Because Dockery’s lawyers allege the scheme involved multiple actors who committed a federal crime -- mail and wire fraud -- they’re pursuing charges under the federal Racketeer Influenced and Corrupt Organizations (RICO) Act. The law is commonly associated with prosecution of organized crime syndicates, but it provides civil remedies as well.

In May of 2019, a federal judge on the U.S. District Court for the Eastern District of Pennsylvania declined motions to dismiss the case from lawyers representing Heretick and the buyers of Dockery’s settlements: 321 Henderson Receivables LLC, J.G. Wentworth Originations LLC, Seneca One Finance Inc. and Structured Settlement Investments LP. In January, the court ordered Heretick to hand over additional documents, including communication with the firms buying the settlements, rejecting his arguments that the request was overly broad. 

The court is currently weighing a motion to turn the case into a class action lawsuit. The complaint alleges Heretick filed roughly 375 similar petitions per year in Portsmouth, where he told the Washington Post he’d been promised by a senior judge two hour-long slots “to file as many [petitions] as he wanted.” The class motion filed by Dockery’s lawyers would only cover a smaller number of those filings. 

‘Entirely Untrue’

Heretick asked “as a matter of journalistic fairness” that VPM refrain from reporting on the case until the court issues a ruling on the merits themselves, rather than just the motions to dismiss -- a more narrow standard where a judge determines if a complaint states a plausible claim so that the case can proceed. 

“I cannot comment on the specifics of this litigation, other than to assert that the allegations which were originally made against me—and which have now changed several times—are entirely untrue and remain unsubstantiated notwithstanding the extensive discovery which has taken place in this case,” Heretick wrote in an email.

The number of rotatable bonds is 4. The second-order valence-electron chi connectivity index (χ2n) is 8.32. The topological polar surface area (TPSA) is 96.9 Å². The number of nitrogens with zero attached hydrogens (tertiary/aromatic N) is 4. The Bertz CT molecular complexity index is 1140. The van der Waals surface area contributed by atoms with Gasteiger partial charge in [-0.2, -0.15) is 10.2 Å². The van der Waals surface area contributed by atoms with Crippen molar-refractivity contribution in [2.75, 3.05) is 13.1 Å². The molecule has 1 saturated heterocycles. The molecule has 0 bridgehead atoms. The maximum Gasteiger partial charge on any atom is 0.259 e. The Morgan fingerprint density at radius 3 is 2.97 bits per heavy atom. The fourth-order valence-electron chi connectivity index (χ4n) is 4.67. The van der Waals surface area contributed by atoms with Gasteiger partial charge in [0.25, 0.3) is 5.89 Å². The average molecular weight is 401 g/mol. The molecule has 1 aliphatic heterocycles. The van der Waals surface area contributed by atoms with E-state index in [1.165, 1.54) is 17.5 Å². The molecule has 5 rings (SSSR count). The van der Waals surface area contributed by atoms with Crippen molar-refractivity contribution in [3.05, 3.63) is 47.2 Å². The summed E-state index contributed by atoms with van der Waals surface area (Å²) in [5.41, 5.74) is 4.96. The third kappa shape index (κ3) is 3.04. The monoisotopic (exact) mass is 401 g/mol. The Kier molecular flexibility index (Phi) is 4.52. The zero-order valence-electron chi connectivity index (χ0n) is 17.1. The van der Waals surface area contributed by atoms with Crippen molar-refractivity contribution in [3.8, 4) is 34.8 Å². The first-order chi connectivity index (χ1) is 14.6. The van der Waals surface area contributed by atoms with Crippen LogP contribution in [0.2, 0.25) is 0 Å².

Heretick’s lawyers have noted that Dockery and other sellers signed paperwork stating they’d been informed of their right to an attorney. They’ve also distanced Heretick from the buyers, arguing in a March 2019 filing that he “did not participate directly or indirectly” in the buyers’ business affairs.

McCarron said Heretick was not interested in a settlement. Two buyers Heretick allegedly colluded with, 321 Henderson Receivables LLC and J.G. Wentworth Originations LLC, entered into settlement negotiations with Dockery in September, but the negotiations broke down. They’ve continued to defend themselves, arguing in a filing earlier this year they operate in a “highly-regulated industry” and ink deals that helped people with near-term financial goals. They said they connected sellers with legal representation while acknowledging those attorneys often profited directly from the deals. 

A judge granted a default judgment against one of the defendants, Seneca One Finance, after the company failed to respond to discovery requests. Numerous court filings sent to another company, Structured Settlement Investments, have been returned to the sender with no forwarding address. 

Lawyers for both Heretick and Dockery say more evidence supporting their claims will come forward as part of filings due June 15. Those filings will likely include testimony from both men.

Tom Papson, a lawyer with Legal Aid of the District of Columbia who regularly advises clients on structured settlement sales, disputed the notion that the industry was well regulated. When people enter into a deal with a factoring company without independent advice, he said “it's almost never the case that they get a fair deal.”

Factoring companies have faced legal challenges in Maryland, where state Attorney General Brian Frosh alleged they targeted victims of lead poisoning.

“There were billboards in Baltimore City that said, you know, ‘Lead victims, get cash now.’” Frosh said. “They realized, ‘Oh, here is a gold mine…. We know where to get it, we know where to mine it, and we're going to go get that money.”